5. I’ve argued for years that we’re in danger of defining ‘information’ as ‘that which can be accessed digitally,’ which is very convenient for certain interested parties.

    Try to get medical records for someone, even before the statutory 7 years has elapsed or the age of 18. They are gone. I spent years examining military recruits. Medical records were usually unavailable. I keep my own and recommend anyone with a serious issue do the same.

  6. Unless you want to really get depressed, don’t talk to him. Keep your illusions… I know I’d like to still have mine, but I lost them somewhere along the way. It’s a large part of the reason I’m so damn cynical about the things in academia and history that I am. I’ve been out there, watching history happen, and observing the early stages of its “preservation”, which really amounted to conscious or unconscious distortion.

    Our descendants are going to have nasty, nasty things to say about us, in this regard. On the one hand, you have all the detailed (far more than past eras…) digital data available to the historian, but on the other, there’s the fact that it’s simply not being preserved. Those detailed unclassified morning reports from WWII? There ain’t no modern equivalent, because a.) all those reports were classified due to their transmittal over classified networks, b.) nobody wanted to go to the trouble of declassifying all that stuff, even though the reasons why it would be a good idea were explained in nauseating detail to them, and c.) the rules about retention of classified data are so draconian that the guys who want to retain that stuff and understand its importance get overruled simply because there’s no room in the classified storage facilities. You can’t even convince the National Archives to take that stuff, apparently… The 101st Airborne Division Historian was damn near in tears, and muttering darkly about how he was going to go down in history with future researchers, simply because of the fact that he couldn’t persuade anyone of the need to retain most of that data.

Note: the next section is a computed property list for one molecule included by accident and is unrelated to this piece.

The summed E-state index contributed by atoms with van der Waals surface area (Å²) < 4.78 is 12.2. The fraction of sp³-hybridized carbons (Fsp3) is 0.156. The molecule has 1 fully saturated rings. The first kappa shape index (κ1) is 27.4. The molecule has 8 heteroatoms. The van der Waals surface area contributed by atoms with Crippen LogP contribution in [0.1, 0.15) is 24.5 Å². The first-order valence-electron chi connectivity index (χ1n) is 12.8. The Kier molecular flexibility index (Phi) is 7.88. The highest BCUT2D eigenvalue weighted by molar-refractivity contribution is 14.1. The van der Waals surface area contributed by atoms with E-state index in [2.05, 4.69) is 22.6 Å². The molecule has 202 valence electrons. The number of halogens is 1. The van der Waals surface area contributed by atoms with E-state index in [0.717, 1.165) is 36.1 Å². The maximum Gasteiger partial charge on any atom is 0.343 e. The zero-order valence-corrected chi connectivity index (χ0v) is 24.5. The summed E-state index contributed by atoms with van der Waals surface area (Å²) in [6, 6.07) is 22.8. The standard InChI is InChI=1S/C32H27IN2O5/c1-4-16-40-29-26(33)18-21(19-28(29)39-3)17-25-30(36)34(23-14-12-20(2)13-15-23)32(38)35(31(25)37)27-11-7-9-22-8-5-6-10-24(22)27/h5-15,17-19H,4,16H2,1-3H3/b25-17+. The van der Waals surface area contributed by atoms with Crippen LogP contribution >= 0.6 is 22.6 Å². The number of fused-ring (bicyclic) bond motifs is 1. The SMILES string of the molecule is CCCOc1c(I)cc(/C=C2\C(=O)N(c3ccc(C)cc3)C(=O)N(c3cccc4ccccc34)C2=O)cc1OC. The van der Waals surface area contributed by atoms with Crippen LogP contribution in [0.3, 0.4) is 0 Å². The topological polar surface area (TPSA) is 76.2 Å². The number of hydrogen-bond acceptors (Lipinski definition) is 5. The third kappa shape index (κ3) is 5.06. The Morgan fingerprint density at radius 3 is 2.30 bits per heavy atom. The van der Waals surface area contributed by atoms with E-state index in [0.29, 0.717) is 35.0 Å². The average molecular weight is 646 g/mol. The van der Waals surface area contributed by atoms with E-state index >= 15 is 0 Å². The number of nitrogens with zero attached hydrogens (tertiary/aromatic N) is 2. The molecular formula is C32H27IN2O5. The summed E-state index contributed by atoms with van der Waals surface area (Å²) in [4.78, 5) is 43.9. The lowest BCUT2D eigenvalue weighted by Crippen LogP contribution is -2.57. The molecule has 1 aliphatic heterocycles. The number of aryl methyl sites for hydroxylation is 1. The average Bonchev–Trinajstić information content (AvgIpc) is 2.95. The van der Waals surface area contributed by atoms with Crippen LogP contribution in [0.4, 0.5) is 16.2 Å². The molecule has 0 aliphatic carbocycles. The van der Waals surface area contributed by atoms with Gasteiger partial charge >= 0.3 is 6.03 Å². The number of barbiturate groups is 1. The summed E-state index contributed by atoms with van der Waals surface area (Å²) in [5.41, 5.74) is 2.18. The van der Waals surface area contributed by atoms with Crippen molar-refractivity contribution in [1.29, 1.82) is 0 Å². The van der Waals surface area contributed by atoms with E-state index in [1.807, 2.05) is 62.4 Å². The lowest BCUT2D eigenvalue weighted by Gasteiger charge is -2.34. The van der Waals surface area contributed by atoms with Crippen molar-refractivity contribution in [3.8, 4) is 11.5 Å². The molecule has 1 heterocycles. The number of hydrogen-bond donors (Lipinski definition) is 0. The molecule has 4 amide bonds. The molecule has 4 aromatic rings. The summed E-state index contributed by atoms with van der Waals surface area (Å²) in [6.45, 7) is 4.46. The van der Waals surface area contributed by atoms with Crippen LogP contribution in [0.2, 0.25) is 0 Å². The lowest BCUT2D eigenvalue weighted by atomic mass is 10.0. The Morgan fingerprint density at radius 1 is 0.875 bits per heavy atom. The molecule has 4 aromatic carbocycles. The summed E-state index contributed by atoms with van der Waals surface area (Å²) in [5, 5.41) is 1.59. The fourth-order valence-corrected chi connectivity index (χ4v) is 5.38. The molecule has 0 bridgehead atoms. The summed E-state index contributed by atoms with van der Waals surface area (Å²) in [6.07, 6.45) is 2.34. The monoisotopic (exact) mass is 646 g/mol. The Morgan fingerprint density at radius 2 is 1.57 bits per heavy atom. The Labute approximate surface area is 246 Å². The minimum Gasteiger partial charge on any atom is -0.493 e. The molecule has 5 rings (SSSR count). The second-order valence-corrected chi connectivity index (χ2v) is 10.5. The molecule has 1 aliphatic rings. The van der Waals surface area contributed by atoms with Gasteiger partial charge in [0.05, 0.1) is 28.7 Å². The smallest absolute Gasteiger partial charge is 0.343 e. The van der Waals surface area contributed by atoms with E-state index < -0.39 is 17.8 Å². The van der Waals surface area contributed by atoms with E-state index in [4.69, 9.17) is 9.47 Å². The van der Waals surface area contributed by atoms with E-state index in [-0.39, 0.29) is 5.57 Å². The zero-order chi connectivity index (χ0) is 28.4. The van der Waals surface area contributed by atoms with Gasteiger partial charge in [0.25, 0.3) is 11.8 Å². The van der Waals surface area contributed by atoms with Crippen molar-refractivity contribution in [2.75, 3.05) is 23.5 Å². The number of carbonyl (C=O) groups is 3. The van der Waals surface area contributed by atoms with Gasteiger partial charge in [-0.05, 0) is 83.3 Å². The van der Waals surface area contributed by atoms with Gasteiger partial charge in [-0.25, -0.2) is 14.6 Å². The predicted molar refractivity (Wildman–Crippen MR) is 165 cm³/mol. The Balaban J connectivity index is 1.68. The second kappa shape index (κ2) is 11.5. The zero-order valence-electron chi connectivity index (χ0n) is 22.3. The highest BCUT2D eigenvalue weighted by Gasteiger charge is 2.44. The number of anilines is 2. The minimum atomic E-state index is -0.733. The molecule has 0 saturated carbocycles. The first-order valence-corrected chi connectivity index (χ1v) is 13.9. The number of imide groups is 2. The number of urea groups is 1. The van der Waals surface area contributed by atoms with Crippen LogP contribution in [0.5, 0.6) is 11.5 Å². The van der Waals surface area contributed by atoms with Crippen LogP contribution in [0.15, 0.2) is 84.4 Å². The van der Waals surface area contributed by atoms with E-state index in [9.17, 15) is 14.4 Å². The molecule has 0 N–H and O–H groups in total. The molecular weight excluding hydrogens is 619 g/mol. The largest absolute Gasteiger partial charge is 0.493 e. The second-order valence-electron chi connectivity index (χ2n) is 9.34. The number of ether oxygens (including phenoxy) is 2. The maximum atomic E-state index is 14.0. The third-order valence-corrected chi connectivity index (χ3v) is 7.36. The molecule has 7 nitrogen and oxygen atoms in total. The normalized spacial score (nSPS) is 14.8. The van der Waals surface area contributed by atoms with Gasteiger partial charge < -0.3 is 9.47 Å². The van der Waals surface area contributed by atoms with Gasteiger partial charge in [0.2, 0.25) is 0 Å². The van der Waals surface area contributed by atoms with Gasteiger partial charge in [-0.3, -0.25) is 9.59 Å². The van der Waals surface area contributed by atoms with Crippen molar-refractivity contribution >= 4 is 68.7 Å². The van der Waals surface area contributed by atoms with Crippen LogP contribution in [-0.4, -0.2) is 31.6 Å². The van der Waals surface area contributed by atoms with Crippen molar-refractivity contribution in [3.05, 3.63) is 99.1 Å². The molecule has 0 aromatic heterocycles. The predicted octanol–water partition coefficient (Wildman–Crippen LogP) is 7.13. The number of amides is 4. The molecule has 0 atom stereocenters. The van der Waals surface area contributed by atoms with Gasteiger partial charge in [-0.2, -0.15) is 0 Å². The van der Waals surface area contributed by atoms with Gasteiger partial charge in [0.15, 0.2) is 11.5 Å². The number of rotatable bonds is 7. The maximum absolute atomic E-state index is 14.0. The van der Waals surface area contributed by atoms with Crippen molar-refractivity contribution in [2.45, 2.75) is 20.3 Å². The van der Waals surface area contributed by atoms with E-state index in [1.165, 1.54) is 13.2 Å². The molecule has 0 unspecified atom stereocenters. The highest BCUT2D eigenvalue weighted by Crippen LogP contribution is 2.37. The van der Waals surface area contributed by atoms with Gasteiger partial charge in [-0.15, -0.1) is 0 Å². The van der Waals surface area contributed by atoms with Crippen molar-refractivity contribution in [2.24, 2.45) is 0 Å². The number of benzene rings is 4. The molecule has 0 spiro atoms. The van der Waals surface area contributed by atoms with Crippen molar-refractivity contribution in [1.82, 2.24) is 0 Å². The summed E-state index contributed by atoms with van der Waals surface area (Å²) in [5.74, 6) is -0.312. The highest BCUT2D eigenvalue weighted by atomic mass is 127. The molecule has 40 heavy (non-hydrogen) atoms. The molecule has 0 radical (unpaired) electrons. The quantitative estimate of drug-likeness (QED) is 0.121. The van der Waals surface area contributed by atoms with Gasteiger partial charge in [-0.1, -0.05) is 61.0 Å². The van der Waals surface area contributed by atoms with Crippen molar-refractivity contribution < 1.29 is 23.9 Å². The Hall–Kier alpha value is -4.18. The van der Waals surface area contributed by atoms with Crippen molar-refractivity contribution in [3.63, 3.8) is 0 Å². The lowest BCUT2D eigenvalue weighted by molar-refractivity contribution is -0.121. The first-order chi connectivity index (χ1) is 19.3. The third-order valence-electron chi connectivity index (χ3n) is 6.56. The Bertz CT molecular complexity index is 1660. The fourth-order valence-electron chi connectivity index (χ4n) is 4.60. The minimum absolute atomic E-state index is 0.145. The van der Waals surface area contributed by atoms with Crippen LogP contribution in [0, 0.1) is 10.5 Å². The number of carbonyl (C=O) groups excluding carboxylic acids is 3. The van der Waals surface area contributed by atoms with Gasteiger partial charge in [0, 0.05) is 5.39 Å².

What was really ‘effing insane? I was there with him 2005-06. There was data from the previous unit that had been there which they’d just erased, because nobody was interested in it, until someone realized, six months down the line, that knowing the names of people who were put into the database along with their physical characteristics wasn’t all you needed to know–It also was a good idea to know how and why they’d been detained, and what context it was in, along with the other people they’d been with at the time. A lot of that stuff went “Whoosh” in a cloud of electrons when the SPOTREP databases were expunged, and there we were with a bunch of potentially significant data that might have told us something, if only we’d had the context surrounding it to use.

    The librarians are another depressing thing, altogether. Don’t go looking for all the metadata that was represented by those “ancient” card catalogs, ‘cos all that stuff is obsolete and gone. Along with all the old books that hadn’t been checked out for a few years… They’ve pulped a considerable swath of our culture, and aside from a few cranks like me, nobody gives a rat’s ass.

    There are excellent reasons I’m so cynical about the people in academia, particularly in the fields of education, library science, and history. Way too many of them completely fail to understand their “duty to civilization”, and are actively trying to undermine the foundations, by removing information and historical context. And, they’re ‘effing proud of it, the damage they’ve done, in the name of “political correctness”, which is an ephemeral thing at best. What happens when the next tranche of politics decides to wipe out what you’ve winnowed through, because you did that winnowing? I suspect that most of what’s going to be known about our era in future years will only be preserved by random chance and sheer accident, and that the archaeologists are going to be the ones doing most of the work, because the data that gets preserved won’t be worth a plugged nickel.

  7. First: Merry Christmas to one and all and my best wishes to all in the coming year.

    This will be the 245th Christmas since since the rather presumptuously named Continental Army straggled into Valley Forge. Arguably, the lowest point for us in the Revolution. Had it been a little lower, it would probably be an obscure footnote in the history of the Commonwealth, Dominion or however we would have ended up. History is usually written by the winner.

    It was only the first of too many similar Christmases to come. As somber as the picture Sgt. Mom paints, and while it wasn’t a high point, It still represents what Churchill would have called the end of the beginning. The enemy was in a retreat that wouldn’t stop.

    Only time will tell if this Christmas is most like the one in 1940 or 1944.